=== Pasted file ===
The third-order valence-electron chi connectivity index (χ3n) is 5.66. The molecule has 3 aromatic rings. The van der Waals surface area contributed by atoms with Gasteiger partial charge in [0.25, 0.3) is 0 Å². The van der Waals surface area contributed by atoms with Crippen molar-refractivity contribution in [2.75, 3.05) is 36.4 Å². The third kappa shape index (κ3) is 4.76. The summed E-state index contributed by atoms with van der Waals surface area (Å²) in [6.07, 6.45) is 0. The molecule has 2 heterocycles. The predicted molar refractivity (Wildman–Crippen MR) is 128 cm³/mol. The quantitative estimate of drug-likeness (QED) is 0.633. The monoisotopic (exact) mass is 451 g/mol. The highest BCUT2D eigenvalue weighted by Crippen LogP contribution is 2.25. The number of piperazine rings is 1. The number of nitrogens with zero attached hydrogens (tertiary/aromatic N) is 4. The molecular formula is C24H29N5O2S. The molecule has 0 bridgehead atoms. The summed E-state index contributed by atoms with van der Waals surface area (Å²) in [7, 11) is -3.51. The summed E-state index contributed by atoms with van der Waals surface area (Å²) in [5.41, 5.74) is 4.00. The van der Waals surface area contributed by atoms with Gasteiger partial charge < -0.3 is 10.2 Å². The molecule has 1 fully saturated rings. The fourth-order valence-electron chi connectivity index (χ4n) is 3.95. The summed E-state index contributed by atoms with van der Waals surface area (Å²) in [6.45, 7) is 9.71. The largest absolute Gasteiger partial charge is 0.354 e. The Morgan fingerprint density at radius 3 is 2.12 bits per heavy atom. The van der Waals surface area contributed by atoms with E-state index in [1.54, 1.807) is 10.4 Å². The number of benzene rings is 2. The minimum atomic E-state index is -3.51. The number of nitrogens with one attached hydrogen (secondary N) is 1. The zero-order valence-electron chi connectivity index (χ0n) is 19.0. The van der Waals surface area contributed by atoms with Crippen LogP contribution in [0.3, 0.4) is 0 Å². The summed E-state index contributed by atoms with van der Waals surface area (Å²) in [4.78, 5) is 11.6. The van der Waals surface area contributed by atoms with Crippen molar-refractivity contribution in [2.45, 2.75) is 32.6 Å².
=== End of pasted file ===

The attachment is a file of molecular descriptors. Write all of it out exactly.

The third-order valence-electron chi connectivity index (χ3n) is 5.66. The molecule has 3 aromatic rings. The van der Waals surface area contributed by atoms with Gasteiger partial charge in [0.25, 0.3) is 0 Å². The van der Waals surface area contributed by atoms with Crippen molar-refractivity contribution in [2.75, 3.05) is 36.4 Å². The third kappa shape index (κ3) is 4.76. The summed E-state index contributed by atoms with van der Waals surface area (Å²) in [6.07, 6.45) is 0. The molecule has 2 heterocycles. The predicted molar refractivity (Wildman–Crippen MR) is 128 cm³/mol. The quantitative estimate of drug-likeness (QED) is 0.633. The monoisotopic (exact) mass is 451 g/mol. The highest BCUT2D eigenvalue weighted by Crippen LogP contribution is 2.25. The number of piperazine rings is 1. The number of nitrogens with zero attached hydrogens (tertiary/aromatic N) is 4. The molecular formula is C24H29N5O2S. The molecule has 0 bridgehead atoms. The summed E-state index contributed by atoms with van der Waals surface area (Å²) in [7, 11) is -3.51. The summed E-state index contributed by atoms with van der Waals surface area (Å²) in [5.41, 5.74) is 4.00. The van der Waals surface area contributed by atoms with Gasteiger partial charge < -0.3 is 10.2 Å². The molecule has 1 fully saturated rings. The fourth-order valence-electron chi connectivity index (χ4n) is 3.95. The summed E-state index contributed by atoms with van der Waals surface area (Å²) in [6.45, 7) is 9.71. The largest absolute Gasteiger partial charge is 0.354 e. The Morgan fingerprint density at radius 3 is 2.12 bits per heavy atom. The van der Waals surface area contributed by atoms with E-state index in [1.54, 1.807) is 10.4 Å². The number of benzene rings is 2. The minimum atomic E-state index is -3.51. The number of nitrogens with one attached hydrogen (secondary N) is 1. The zero-order valence-electron chi connectivity index (χ0n) is 19.0. The van der Waals surface area contributed by atoms with Crippen LogP contribution in [0.3, 0.4) is 0 Å². The summed E-state index contributed by atoms with van der Waals surface area (Å²) in [4.78, 5) is 11.6. The van der Waals surface area contributed by atoms with Crippen molar-refractivity contribution in [2.45, 2.75) is 32.6 Å².